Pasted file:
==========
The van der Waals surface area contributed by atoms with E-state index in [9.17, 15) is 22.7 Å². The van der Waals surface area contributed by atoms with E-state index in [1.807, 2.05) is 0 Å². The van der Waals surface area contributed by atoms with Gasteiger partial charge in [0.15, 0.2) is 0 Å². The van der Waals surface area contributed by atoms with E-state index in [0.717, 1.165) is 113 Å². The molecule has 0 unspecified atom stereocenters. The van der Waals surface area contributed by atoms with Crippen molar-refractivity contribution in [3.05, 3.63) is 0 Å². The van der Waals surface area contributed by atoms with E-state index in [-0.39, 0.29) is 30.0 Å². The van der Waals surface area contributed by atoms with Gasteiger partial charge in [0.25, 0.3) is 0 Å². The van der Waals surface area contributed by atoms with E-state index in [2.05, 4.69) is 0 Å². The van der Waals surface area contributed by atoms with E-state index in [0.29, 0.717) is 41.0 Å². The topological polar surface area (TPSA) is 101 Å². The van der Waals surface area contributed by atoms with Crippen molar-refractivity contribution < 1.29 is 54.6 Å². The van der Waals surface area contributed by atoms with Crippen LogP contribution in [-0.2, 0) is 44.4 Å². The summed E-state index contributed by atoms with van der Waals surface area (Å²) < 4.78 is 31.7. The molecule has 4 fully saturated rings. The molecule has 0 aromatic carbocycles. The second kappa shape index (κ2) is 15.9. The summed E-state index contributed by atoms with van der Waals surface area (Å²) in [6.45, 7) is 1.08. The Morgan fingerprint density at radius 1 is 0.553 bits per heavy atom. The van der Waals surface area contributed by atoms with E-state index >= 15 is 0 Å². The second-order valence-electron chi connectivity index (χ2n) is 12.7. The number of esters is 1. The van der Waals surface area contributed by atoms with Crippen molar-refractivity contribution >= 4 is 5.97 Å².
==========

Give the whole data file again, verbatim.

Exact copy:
The van der Waals surface area contributed by atoms with E-state index in [9.17, 15) is 22.7 Å². The van der Waals surface area contributed by atoms with E-state index in [1.807, 2.05) is 0 Å². The van der Waals surface area contributed by atoms with Gasteiger partial charge in [0.15, 0.2) is 0 Å². The van der Waals surface area contributed by atoms with E-state index in [0.717, 1.165) is 113 Å². The molecule has 0 unspecified atom stereocenters. The van der Waals surface area contributed by atoms with Crippen molar-refractivity contribution in [3.05, 3.63) is 0 Å². The van der Waals surface area contributed by atoms with E-state index in [-0.39, 0.29) is 30.0 Å². The van der Waals surface area contributed by atoms with Gasteiger partial charge in [0.25, 0.3) is 0 Å². The van der Waals surface area contributed by atoms with E-state index in [2.05, 4.69) is 0 Å². The van der Waals surface area contributed by atoms with E-state index in [0.29, 0.717) is 41.0 Å². The topological polar surface area (TPSA) is 101 Å². The van der Waals surface area contributed by atoms with Crippen molar-refractivity contribution < 1.29 is 54.6 Å². The van der Waals surface area contributed by atoms with Crippen LogP contribution in [-0.2, 0) is 44.4 Å². The summed E-state index contributed by atoms with van der Waals surface area (Å²) < 4.78 is 31.7. The molecule has 4 fully saturated rings. The molecule has 0 aromatic carbocycles. The second kappa shape index (κ2) is 15.9. The summed E-state index contributed by atoms with van der Waals surface area (Å²) in [6.45, 7) is 1.08. The Morgan fingerprint density at radius 1 is 0.553 bits per heavy atom. The van der Waals surface area contributed by atoms with E-state index >= 15 is 0 Å². The second-order valence-electron chi connectivity index (χ2n) is 12.7. The number of esters is 1. The van der Waals surface area contributed by atoms with Crippen molar-refractivity contribution >= 4 is 5.97 Å².